Over the years, the Wilson Institute has encouraged and funded transnational history in Canada. The institute has offered (and still offers) teaching and research fellowships to recent PhDs, has hosted numerous workshops, talks, and conferences, and provided grants and awards to graduate students at McMaster University. However, we can do more. With the appointment of Dr. Ian McKay as the new director of the institute, we want to increase our presence and funding opportunities, not only nationally, but internationally. Though we have invited numerous Canadian scholars to share their work with the Institute, we are now expanding our horizons and inviting international scholars to share their work on Canada. When I first arrived in Philadelphia, I was surprised (shocked, actually) to see how many American scholars were working on topics that could be considered “Canadian.” These scholars offer new perspectives on Canada’s place in North American and the Atlantic World and further demonstrate the influence of transnational phenomena on our history. Many will (and have) received invitations to share their work at the Wilson Institute. We have also established our own series devoted to Canada is a global perspective with McGill-Queen’s University Press, are planning several ventures with other research centers and scholars around the world, and are working on introducing a new award for the best graduate paper that best meets our vision of Canadian history.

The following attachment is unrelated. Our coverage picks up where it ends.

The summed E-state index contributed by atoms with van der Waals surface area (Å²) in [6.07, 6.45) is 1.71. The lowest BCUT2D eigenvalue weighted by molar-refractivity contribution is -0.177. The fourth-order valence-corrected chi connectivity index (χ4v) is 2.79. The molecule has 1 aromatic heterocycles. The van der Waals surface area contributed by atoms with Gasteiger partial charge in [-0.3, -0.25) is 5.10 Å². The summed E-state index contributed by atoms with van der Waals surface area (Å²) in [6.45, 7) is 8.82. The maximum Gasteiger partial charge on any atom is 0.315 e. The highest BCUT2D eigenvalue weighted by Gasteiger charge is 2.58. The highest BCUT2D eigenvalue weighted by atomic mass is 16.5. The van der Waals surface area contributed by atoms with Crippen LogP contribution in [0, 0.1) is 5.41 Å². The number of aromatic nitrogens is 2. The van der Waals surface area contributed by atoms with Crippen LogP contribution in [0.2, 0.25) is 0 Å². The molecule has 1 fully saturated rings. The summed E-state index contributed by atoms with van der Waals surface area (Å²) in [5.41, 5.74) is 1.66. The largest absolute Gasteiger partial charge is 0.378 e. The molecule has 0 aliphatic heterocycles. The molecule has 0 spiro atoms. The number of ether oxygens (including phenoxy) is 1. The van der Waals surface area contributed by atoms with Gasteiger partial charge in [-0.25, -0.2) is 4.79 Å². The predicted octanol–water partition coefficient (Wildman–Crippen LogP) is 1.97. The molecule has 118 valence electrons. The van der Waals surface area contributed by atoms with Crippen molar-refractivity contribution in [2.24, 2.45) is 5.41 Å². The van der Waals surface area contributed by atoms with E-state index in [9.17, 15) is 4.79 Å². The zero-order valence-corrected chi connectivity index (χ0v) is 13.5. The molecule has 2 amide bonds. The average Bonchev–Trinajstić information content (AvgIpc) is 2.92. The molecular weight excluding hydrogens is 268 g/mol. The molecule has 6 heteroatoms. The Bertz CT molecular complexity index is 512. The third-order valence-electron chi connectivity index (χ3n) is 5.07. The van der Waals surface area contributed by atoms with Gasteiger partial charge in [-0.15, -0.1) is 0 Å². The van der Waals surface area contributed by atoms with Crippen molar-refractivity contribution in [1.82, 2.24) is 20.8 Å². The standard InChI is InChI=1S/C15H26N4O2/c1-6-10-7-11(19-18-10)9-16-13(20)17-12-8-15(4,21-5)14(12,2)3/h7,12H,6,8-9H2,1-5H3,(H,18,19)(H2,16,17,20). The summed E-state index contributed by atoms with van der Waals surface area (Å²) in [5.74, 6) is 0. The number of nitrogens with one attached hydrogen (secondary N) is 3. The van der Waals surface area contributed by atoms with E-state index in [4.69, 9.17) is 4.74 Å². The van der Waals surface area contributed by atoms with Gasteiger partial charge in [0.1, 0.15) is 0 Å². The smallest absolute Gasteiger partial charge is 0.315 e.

In the near future, however, we are working on a series of lectures devoted entirely to Confederation as part of McMaster’s involvement in Canada’s 150th anniversary. However, rather than simply celebrating Canada and Confederation, we want to examine the subject within a more critical framework. We want Canadians to question Confederation, assess its impact (good and bad) on every Canadian, and consider its place on a more global perspective. We have therefore lined-up a series of speakers tackling important issues such as the impact of Confederation on Indigenous populations, Confederation in the context of 19th century North American nation-building, the environmental consequences of Confederation, and Confederation as a mere tax revolt. All are invited to attend! My next series of posts will be devoted to this series and the discussions/debates it generated.
Dr. Maxime Dagenais is the Research Coordinator for the the Wilson Institute for Canadian History at McMaster University.
Featured Image: McMaster University, University Hall, 2007, Wikimedia Commons, Public Domain.